Inspired by late father, supported by Class IV employee mother, Renuka Singh Thakur rips through Australia in Birmingham

Renuka Singh Thakur’s WhatsApp display picture is of a tattoo where a father is playing with his daughter. Renuka had inked it in memory of her late father, who passed away in 1999. Kehar Singh Thakur, who used to work in the Himachal Pradesh irrigation and public health department in Rohru, died when Renuka was only three.

“Whatever little she has achieved is dedicated to her father,” says Pawan Sen, coach of the Himachal Pradesh Women’s cricket team. Before going to Birmingham for the Commonwealth Games, Renuka had a long chat with her childhood coach. Sen’s only advice to her was to do well in the first match.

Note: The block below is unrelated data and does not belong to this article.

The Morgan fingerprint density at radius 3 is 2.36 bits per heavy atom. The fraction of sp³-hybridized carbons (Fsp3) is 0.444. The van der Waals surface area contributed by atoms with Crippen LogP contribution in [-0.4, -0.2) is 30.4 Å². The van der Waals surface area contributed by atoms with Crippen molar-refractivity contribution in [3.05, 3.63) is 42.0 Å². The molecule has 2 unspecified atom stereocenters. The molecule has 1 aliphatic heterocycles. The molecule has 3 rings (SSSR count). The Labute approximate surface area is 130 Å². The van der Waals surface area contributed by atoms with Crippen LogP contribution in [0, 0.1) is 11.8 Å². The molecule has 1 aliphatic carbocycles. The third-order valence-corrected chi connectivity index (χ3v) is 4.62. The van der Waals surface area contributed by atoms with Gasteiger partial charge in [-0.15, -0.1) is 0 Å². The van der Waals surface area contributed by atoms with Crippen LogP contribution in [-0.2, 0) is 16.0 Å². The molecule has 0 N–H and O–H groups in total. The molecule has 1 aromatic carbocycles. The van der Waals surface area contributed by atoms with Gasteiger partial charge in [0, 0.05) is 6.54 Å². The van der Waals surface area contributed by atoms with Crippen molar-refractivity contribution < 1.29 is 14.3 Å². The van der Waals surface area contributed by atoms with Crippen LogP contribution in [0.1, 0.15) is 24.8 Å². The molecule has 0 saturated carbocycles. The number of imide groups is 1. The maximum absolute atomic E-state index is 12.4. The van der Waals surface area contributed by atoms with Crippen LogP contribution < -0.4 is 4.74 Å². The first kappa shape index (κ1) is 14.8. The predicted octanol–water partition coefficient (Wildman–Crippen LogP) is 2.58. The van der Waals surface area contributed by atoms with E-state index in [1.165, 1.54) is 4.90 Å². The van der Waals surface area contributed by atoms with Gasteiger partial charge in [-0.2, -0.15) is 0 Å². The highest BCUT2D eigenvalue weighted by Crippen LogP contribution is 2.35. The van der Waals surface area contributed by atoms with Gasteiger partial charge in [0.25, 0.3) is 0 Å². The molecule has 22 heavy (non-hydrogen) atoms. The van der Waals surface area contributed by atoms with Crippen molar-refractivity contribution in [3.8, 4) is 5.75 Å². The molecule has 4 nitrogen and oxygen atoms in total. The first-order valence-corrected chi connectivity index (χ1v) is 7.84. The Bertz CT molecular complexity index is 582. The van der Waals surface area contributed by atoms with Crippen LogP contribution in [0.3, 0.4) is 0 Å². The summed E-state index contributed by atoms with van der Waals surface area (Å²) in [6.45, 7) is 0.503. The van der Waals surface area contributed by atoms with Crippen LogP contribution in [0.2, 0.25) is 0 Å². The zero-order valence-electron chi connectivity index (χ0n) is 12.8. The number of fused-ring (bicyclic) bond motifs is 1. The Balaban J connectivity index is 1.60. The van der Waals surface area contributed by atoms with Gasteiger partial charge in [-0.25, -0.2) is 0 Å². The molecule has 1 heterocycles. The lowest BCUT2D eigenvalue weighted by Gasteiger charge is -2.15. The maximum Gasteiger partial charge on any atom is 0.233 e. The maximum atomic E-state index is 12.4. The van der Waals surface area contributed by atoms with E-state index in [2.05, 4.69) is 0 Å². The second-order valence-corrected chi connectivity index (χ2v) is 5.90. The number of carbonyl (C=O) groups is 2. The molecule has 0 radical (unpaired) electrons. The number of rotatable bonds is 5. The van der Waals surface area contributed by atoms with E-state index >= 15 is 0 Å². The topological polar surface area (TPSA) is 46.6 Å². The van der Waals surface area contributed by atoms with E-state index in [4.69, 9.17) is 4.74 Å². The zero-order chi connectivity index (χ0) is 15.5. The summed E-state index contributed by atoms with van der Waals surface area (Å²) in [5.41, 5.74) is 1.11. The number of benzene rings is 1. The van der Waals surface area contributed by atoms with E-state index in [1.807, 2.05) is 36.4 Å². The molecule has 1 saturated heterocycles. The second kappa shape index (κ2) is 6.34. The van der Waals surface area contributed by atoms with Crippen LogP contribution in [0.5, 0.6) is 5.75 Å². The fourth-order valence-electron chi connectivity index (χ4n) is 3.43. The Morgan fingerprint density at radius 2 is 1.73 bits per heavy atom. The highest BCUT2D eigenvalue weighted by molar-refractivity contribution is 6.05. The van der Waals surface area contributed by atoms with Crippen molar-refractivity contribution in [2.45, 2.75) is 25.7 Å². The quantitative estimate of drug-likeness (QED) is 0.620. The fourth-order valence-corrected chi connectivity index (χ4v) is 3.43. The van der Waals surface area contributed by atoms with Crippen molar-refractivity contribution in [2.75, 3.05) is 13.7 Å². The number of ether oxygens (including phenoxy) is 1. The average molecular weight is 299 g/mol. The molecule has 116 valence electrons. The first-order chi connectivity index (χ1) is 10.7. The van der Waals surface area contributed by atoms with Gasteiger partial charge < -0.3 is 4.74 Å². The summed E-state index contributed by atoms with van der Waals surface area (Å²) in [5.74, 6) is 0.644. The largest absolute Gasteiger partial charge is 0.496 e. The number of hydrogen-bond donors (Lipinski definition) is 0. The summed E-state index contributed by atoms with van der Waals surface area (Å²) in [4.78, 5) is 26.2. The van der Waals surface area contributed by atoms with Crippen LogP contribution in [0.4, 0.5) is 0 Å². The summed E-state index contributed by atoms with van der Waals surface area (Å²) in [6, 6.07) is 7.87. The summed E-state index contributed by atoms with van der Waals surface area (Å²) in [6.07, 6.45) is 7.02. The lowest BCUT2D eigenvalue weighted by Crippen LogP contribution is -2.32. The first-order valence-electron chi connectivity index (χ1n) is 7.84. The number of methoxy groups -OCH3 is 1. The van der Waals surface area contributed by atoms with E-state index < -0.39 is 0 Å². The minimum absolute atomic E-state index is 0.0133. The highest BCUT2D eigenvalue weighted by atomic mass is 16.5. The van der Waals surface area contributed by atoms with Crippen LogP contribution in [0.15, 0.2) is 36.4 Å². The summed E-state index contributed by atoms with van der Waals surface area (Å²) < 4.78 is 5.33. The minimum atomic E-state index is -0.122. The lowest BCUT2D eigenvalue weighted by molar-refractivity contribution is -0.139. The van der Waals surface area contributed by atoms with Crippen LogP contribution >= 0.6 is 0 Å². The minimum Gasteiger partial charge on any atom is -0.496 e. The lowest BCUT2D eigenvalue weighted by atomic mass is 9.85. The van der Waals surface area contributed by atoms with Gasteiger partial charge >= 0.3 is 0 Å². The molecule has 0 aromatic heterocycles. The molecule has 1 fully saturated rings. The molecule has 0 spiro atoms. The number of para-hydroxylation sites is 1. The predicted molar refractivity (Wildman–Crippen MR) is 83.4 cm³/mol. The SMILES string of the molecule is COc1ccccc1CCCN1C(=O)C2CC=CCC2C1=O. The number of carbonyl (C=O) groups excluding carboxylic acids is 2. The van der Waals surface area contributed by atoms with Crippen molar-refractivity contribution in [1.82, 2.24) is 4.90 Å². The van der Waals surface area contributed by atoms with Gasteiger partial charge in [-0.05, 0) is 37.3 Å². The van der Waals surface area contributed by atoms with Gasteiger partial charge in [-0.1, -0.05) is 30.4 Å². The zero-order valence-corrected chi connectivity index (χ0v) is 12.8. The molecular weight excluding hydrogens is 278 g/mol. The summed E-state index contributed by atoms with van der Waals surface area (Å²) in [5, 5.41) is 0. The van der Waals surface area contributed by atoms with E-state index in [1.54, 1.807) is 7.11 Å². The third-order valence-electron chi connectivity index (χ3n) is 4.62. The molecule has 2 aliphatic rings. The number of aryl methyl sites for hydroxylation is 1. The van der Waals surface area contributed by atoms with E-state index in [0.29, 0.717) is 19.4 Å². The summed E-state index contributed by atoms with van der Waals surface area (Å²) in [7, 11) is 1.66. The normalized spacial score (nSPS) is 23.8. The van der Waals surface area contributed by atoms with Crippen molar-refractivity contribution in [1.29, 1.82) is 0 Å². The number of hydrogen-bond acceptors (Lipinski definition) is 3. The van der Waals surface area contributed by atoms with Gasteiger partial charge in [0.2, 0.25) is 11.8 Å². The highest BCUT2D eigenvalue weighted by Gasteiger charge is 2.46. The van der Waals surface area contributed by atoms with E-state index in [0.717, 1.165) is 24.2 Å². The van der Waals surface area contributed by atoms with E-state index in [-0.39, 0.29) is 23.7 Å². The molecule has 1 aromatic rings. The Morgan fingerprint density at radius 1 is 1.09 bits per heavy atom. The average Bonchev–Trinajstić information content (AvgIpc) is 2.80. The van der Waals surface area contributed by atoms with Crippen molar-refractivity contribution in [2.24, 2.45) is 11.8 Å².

“Maine usko bas itna kaha ki pehle match mein aisa perform karna ki saare match mey khelne ka mauka mila (Perform well in the first match so that you get to play all the matches in the tournament),” Sen told Indian Express from Dharamshala.

Australia are 4 down for 34 runs.

Live – #AUSvIND #B2022

— BCCI Women (@BCCIWomen) July 29, 2022

“When she was picked for the 50-over World Cup, she didn’t get to play a single game. She wanted to prove herself to the team management that she deserves a long rope; against Sri Lanka, she did really well in both the T20Is and the ODIs, and now in the first match, she’s destroyed Australia’s top order. A solid effort indeed,” said Sen, who has trained Renuka for the past 14 years.

The 26-year-old seamer ran through Australia’s top four in India’s Group A opener at Edgbaston, removing Alyssa Healy (0), Beth Mooney (10), captain Meg Lanning (8) and Tahlia McGrath (14) in an impressive spell of 4-0-18-4. Healy and Mooney were dismissed on good length deliveries and Lanning threw away her wicket to a shortish, wide one but the wicket which satisfied Sen the most was of McGrath.

“Inswing uska asli weapon hai, inswinging yorker kaafi achha daalti hai, best hai country mein (Inswing is her real weapon and she has the best inswinging yorker in the country),” said Sen.